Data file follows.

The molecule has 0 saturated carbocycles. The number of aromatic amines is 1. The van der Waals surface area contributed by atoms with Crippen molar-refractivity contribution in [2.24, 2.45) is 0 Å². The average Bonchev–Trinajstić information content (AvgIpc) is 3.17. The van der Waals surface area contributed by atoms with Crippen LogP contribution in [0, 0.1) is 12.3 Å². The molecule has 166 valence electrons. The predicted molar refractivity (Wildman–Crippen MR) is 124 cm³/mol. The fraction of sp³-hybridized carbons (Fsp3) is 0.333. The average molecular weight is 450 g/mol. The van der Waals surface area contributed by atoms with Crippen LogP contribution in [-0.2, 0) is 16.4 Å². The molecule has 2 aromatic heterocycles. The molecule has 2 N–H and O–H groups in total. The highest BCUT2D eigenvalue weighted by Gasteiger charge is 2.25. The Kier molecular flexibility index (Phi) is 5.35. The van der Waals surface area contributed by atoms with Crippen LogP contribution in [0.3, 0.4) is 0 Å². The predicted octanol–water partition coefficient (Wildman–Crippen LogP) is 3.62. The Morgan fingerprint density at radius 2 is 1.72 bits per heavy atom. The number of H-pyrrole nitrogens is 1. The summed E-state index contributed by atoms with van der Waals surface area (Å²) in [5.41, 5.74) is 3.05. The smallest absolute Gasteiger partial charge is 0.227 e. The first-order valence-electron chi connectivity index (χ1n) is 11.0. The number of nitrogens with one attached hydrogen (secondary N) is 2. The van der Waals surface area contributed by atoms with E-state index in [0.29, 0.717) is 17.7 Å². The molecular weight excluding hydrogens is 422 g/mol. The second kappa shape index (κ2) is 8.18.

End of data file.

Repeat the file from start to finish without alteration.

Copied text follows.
The molecule has 0 saturated carbocycles. The number of aromatic amines is 1. The van der Waals surface area contributed by atoms with Crippen molar-refractivity contribution in [2.24, 2.45) is 0 Å². The average Bonchev–Trinajstić information content (AvgIpc) is 3.17. The van der Waals surface area contributed by atoms with Crippen LogP contribution in [0, 0.1) is 12.3 Å². The molecule has 166 valence electrons. The predicted molar refractivity (Wildman–Crippen MR) is 124 cm³/mol. The fraction of sp³-hybridized carbons (Fsp3) is 0.333. The average molecular weight is 450 g/mol. The van der Waals surface area contributed by atoms with Crippen LogP contribution in [-0.2, 0) is 16.4 Å². The molecule has 2 aromatic heterocycles. The molecule has 2 N–H and O–H groups in total. The highest BCUT2D eigenvalue weighted by Gasteiger charge is 2.25. The Kier molecular flexibility index (Phi) is 5.35. The van der Waals surface area contributed by atoms with Crippen LogP contribution in [0.3, 0.4) is 0 Å². The predicted octanol–water partition coefficient (Wildman–Crippen LogP) is 3.62. The Morgan fingerprint density at radius 2 is 1.72 bits per heavy atom. The number of H-pyrrole nitrogens is 1. The summed E-state index contributed by atoms with van der Waals surface area (Å²) in [5.41, 5.74) is 3.05. The smallest absolute Gasteiger partial charge is 0.227 e. The first-order valence-electron chi connectivity index (χ1n) is 11.0. The number of nitrogens with one attached hydrogen (secondary N) is 2. The van der Waals surface area contributed by atoms with E-state index in [0.29, 0.717) is 17.7 Å². The molecular weight excluding hydrogens is 422 g/mol. The second kappa shape index (κ2) is 8.18.